We are a cattle country. That’s just how it is. If your ancestors did not have cattle, goats or sheep and you claim to be a Mosotho then you better start tracing your roots back to Madagascar or somewhere near there.
Seriously, it’s not by default that we have more herd boys than teachers. Likhomo Basotho!
So given this reality, will anyone blame Scrutator for hitting the roof with anger after she was told that the country has run out of beef?
Scrutator is now living on greens (cabbages, rapa e putsoa, sepaile and lepu). The reason, we are told, is that South Africa is battling foot-and-mouth disease so we can’t import their meat.
When beef runs out in a country with more cattle than human beings then you begin to question the ingenuity of its people.
That this is happening in a country that has more than five million head of cattle is bizarre.
It’s a scandal of colossal levels that a country that has more sheep than trees can run out of mutton.
Our so-called abattoirs have since proven that they are not capable of servicing even this tiny market.
So will anyone raise a finger if Scrutator says we are merely a province of South Africa masquerading as a sovereign country? The last time Scrutator asked that question some people almost toyi-toyed.
The misdirected ones called her an unpatriotic zealot while others had the temerity to label her an ungrateful foreigner who has become so comfortable that she has developed rotund cheeks from eating too much of our “national delicacy”, makoenya (we don’t even grow the wheat, anywhere).
What triggered the anger and those rabid accusations was because Scrutator had said we are a country that eats everything and produces nothing.
Since the meat crisis started Scrutator has been battling to lay her hands on anything that our country can do for itself without South Africa’s helping hand.
So far she has found nothing.
It’s embarrassing that in this day and age we still import cabbages, spinach and eggs from South Africa.
It is because of our only neighbours that we get to eat potatoes and every fruit that you can think of, including guava. Guavas! Scrutator wants to puke in disgust.
For goodness’ sake, we can’t even produce enough maize, the easiest crop to grow, to feed our 1.8 million people.
Does it not worry our leaders that we import everything in this country?
Does it not worry us as parents that everything we put on our meal table is produced in some other country whose people are not different from us?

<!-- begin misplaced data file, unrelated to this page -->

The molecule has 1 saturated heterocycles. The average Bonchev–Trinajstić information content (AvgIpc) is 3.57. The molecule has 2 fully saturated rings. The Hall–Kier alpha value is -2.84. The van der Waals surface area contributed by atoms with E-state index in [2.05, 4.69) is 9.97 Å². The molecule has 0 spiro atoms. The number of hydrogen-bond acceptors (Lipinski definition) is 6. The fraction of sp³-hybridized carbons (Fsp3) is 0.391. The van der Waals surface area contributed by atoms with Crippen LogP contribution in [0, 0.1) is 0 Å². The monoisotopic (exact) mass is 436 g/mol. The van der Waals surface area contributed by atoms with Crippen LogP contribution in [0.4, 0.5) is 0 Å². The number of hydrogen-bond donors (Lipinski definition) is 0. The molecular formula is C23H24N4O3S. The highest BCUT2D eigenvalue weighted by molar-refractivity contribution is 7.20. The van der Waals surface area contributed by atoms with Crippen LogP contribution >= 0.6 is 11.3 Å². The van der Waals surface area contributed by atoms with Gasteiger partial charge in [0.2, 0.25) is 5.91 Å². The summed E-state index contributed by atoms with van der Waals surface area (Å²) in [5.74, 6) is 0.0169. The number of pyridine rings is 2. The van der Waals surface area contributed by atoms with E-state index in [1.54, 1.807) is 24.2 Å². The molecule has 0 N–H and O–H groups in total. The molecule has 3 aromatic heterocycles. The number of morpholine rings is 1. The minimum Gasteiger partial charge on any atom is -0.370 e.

I ask: just what can we do for ourselves as a people?
The silly excuse is that we are still a developing country yet surely after almost half a century of independence we must at least be able to produce the basics.
Where were we when other African countries were developing their agriculture and manufacturing industries, never mind how small?
Scrutator is not asking that we have an airline like other countries.
Neither is she expecting our kingdom to have a nuclear power plant.
Nor is she saying we must have sent some people to the moon by now.
All she is saying is that we must be able to produce enough food for ourselves. How about simple things like peanut butter for a start?
If that’s asking too much at least we can start by learning to till the little land we have.
This business of washing cars and running battered 4-plus-ones will get us nowhere as a country.
Until we learn that a country must learn to feed itself sufficiently before it clamours to venture into some complicated economic sectors then we will forever remain beholden to South Africa.
They will buy our water cheap, irrigate their cabbages and sell them to us at satanically exorbitant prices.
There are those myopic ones amongst us who might want to argue that there is nothing wrong with importing food because most developed countries are doing so. Mmmmmmmm!
Well, that’s because those countries are too busy making serious things to worry about keyhole gardens.
What are we busy doing? We are busy moaning about the lack of opportunities when fertile expanses of our land lie idle for lack of serious farmers.
Scrutator is sick to the back teeth of people who whimper endlessly about the lack of opportunities when all they do is bask in the sun like lizards and get drunk stupid.
You need not “throw bones” to understand why our kingdom has witnessed marginal development since independence.
There are people in our midst committed to doing nothing but gulp the merry waters, day in day out, hoping that by some miracle the gods will show them something productive to do.
There are people who want to rest before they work.
We are probably the only country in the world where people start drinking beer as early as 8am.
We are a people contented with the small things of life. The truth is that we don’t dream big. Our dreams are limited to landing government tenders.
Where is the drive to start companies that make things?
Because of our defeatist attitude we will forever whine about foreigners coming to loot our resources and exploit our people.
Nowhere is this sorry state of affairs apparent than in our textile factories. Oops, sorry, did I say textile factories . . . I meant to say sweat factories.
You can see the attitude of the factory owners.
In Maputsoe, some factory workers are up in arms against their employer. They are demanding better wages but the employer has told them to go hang.
The employer has however gone on a charm offensive in the media, telling all who care to listen that he gives his workers tea and soup.
Now you know why we need to start our own companies as Basotho.
Now you know.